Risk for Impaired Skin Integrity Wound Care Wound environment Debridement Elimination of pressure on infected area Growth factors applied to wounds
Chronic Pain Interventions include: Maintenance of normal blood glucose levels Analgesics Capsaicin cream
Risk for Injury Related to Disturbed Sensory Perception: Visual Interventions include: Blood glucose control Environmental management Incandescent lamp Coding objects Syringes with magnifiers Use of adaptive devices
Ineffective Tissue Perfusion: Renal Interventions include: Control of blood glucose levels Yearly evaluation of kidney function Control of blood pressure levels Prompt treatment of UTIs Avoidance of nephrotoxic drugs Diet therapy Fluid and electrolyte management
Health Teaching Assessing learning needs Assessing physical, cognitive, and emotional limitations Explaining survival skills Counseling Psychosocial preparation Home care management Health care resources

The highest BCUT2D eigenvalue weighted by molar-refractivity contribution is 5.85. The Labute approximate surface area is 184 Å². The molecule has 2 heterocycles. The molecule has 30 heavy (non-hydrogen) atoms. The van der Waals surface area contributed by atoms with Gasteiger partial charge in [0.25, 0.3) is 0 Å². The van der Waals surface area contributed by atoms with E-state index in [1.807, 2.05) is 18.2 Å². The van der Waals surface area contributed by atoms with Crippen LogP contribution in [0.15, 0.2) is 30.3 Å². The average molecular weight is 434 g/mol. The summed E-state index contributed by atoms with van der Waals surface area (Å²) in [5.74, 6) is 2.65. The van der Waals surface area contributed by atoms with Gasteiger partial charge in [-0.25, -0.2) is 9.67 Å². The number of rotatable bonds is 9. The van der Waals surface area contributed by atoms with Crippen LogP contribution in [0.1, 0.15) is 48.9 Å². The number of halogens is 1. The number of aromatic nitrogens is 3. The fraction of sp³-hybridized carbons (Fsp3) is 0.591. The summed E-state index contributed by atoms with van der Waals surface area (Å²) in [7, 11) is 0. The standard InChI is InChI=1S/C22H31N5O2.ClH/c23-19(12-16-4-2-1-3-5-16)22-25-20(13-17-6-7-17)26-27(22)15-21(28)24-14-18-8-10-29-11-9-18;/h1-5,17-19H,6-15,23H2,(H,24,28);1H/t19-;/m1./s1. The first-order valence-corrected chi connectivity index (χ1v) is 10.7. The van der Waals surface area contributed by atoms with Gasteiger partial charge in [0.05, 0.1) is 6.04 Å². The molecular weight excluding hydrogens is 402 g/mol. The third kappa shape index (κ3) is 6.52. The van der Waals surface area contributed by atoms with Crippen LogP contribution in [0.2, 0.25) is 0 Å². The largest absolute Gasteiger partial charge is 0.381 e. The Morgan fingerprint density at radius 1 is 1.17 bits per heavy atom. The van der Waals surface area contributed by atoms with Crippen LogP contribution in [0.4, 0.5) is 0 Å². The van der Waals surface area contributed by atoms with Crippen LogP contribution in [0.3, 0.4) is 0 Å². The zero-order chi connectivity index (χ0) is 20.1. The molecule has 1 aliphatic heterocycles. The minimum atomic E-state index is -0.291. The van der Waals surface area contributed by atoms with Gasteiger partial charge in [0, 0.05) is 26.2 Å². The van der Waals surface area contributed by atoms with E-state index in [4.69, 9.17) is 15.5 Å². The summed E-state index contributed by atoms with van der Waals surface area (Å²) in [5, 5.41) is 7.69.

Diabetes MellitusSummary Treatable, but not curable. Preventable in obesity, adult client. Controllable- DIET and EXERCISE Diagnostic Tests Signs and symptoms of hypoglycemia and hyperglycemia. Treatment of hypoglycemia and hyperglycemia – diet and oral hypoglycemics. Nursing implications – monitoring, teaching and assessing for complications.
Case Analysis: Betty, 45y/o, a known Type 2 diabetic patient was admitted for debridement of infected wound at her right foot. She is on maintenance Lantus 6 “u” OD. Her AP then still provided a sliding scale for her prandial insulinand additional Humalog 2 “u” supplemental insulin.
Betty’s surgery is scheduled at 4pm. She is then placed in NPO for 8H in preparation for surgery. Betty’s CPG at 8am is 130 mg/dL. Should the nurse administer Lantus? Humulin R? Humalog?